Places like Lawton Family Farm are hard to find these days.
They are even harder to find in the shadow of an NFL stadium. (This is not the best picture. The brown building behind the first row of trees is the farm, and behind that you can see the top deck of Gillette Stadium. It is a lot closer than this picture makes it look, the cows can probably make out the play-by-play).
It seems impossible that this farm is churning out hormone and antibiotic free raw milk and cheese in a barn that was built in 1832.
This is the type of place you see driving through the tiny towns of Vermont, not suburban Boston. Their small store sells their own raw milk (by order only), cheese, meats and other Massachusetts products.
I discovered this little gem at local farmers markets. They always bring samples of their Asaigo and Fromage Blanc cheeses for all to taste, and they are good. If you are unfamiliar with Fromage Blanc, like I was, it’s a fresh cheese similar to cream cheese, but with less fat and cholesterol. It’s much more common in Europe and is frequently eaten sweetened for breakfast much in the way we eat yogurt. You can cook with Fromage Blanc too. I think it cooks up a little nicer than cream cheese. These turnovers are the perfect example of how good it is cooked; the cheese flavor is subtle compared to the other flavors, but still distinct.
I’m always annoyed when a food trend fades from style. Usually it’s a food trend because it tastes good (not always). Sun-dried tomatoes were the gem of every foodie’s eye forever it seemed. Now days they are usually only found stuffing bad banquet chicken at your cousin Selma’s wedding. It’s a shame too because they taste good and are a nice way to get your tomato kick in the dead of winter. That’s how I use them here. Mixed with just a touch of basil and a bunch of cheese and spinach, they are almost like an Italian take on spanokopita. The finished product is a turnover that is perfect for any occasion. They freeze very well. I made up several batches when developing this recipe and froze them after I formed the turnover but before baking them. I then bake them frozen and they turn out wonderful. Enjoy!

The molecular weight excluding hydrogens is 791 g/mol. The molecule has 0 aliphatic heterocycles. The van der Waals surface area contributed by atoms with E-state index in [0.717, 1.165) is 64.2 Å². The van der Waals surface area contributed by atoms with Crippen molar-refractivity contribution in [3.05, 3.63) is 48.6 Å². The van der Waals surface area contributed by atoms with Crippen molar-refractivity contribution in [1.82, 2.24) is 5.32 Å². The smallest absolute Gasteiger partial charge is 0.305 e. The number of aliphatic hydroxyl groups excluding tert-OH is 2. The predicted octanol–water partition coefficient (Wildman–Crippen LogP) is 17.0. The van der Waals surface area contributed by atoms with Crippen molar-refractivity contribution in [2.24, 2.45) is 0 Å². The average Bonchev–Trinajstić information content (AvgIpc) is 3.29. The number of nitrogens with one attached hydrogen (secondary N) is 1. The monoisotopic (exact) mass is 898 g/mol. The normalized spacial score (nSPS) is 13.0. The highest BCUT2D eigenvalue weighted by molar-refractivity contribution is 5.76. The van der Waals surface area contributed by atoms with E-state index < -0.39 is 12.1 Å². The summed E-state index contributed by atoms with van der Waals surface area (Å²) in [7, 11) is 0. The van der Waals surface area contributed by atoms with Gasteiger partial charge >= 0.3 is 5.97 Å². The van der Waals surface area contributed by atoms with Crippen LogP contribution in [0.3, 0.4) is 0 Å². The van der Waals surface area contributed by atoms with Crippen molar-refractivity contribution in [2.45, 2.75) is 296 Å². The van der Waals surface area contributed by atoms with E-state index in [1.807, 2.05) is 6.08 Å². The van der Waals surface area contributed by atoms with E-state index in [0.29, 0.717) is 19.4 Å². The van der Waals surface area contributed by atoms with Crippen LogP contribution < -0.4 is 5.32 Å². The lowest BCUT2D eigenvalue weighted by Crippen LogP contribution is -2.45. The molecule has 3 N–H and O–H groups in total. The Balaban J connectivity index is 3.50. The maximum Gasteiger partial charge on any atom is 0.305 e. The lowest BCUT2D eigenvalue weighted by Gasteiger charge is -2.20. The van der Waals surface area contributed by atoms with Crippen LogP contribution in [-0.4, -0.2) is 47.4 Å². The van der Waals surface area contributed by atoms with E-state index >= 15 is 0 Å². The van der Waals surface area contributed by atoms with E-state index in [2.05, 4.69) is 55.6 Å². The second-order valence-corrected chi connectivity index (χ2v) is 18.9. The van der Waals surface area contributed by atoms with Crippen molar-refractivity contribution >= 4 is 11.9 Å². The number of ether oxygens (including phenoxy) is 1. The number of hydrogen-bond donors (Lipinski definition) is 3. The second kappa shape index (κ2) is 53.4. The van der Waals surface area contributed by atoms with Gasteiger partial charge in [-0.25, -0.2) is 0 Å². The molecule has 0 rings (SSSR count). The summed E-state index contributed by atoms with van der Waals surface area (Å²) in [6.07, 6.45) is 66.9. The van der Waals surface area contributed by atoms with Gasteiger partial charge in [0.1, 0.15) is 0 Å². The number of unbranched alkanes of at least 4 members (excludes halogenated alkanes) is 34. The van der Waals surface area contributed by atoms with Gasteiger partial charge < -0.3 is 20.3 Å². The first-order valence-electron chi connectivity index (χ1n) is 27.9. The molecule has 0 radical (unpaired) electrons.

Oh, and if you are in the Foxboro, MA area and want to stop by Lawtons Family Farm, bring cash and don’t expect much in the way of interaction. You come, you buy, you leave.
Lawtons Family Farm
70 North St., Foxboro, Mass.
Spinach and Sun-dried Tomato Turnovers
makes about 36 turnovers
1 tablespoon olive oil
1 shallot, minced, about 1/4 cup
4 packed cups baby spinach (about 4 ounces)
1/2 cup basil leaves, finely chopped
1/2 cup sun-dried tomatoes, finely chopped (about 2 1/2 ounces)
1/2 cup Fromage Blanc (or cream cheese) about 4 ounces
1 1/2 oz Asiago (or Parmesan), grated
1/2 teaspoon salt
1/2 teaspoon finely ground black pepper
1 recipe Savory Whole Wheat Pastry Dough (below)
1 egg for egg wash to brush over the top of the turnovers
Heat olive oil in a large skillet over medium heat. Add shallot and cook until translucent, about five minutes.
Add spinach and basil, and cook until the spinach is thoroughly wilted.
In a medium bowl combine spinach mixture, sun-dried tomatoes, Fromage Blanc, Asiago, salt and pepper. Taste the filling and adjust seasonings to taste. Let completely cool before filling turnovers.
Heat oven to 350 degrees. Roll pastry dough out to 1/4″ thickness. To form the turnovers, you can cut circles out of the dough with a 3″ biscuit cutter or you can roll half of the dough into a long rectangle and use a ravioli mold. Spoon 1/2 tablespoon (about 1 1/2 teaspoons) of filling into the center or each turnover.
If you are using the ravioli form, roll out the second half of the dough and place over the top using your fingers or a rolling pin (depending on how to use your ravioli form). If you are using the biscuit cutter, fold the dough over the top of the filling to form a half-moon. Use a fork to crimp the edges.
Bake for 15-20 minutes or until the edges of the turnovers are starting to brown. Serve warm.
Savory Whole Wheat Pastry Dough
This tasty crust is easy and does not need to chill before using. Olive oil and lots of pepper is the secret to a nicely flavored dough.
1 cup whole what pastry flour
1 cup all purpose flour
1 tablespoon sugar
1 teaspoon salt
1 teaspoon finely ground black pepper
1/4 teaspoon baking powder
4 tablespoon olive oil
4-6 tablespoons ice water
1 teaspoon apple cider vinegar
In the bowl of a food processor combine flour, sugar, salt, pepper and baking powder.
Pulse several times to combine. Add olive oil, ice water and vinegar and pulse again until small clumps form, about the size of peas.
Scrape the dough onto a piece of waxed paper or plastic wrap and form into a solid disc and let sit for at least 15 minutes. Do not refrigerate or the dough will be too hard to work with. If you do make the dough ahead of time, refrigerate it but you will need to let it come up to room temp before working with it.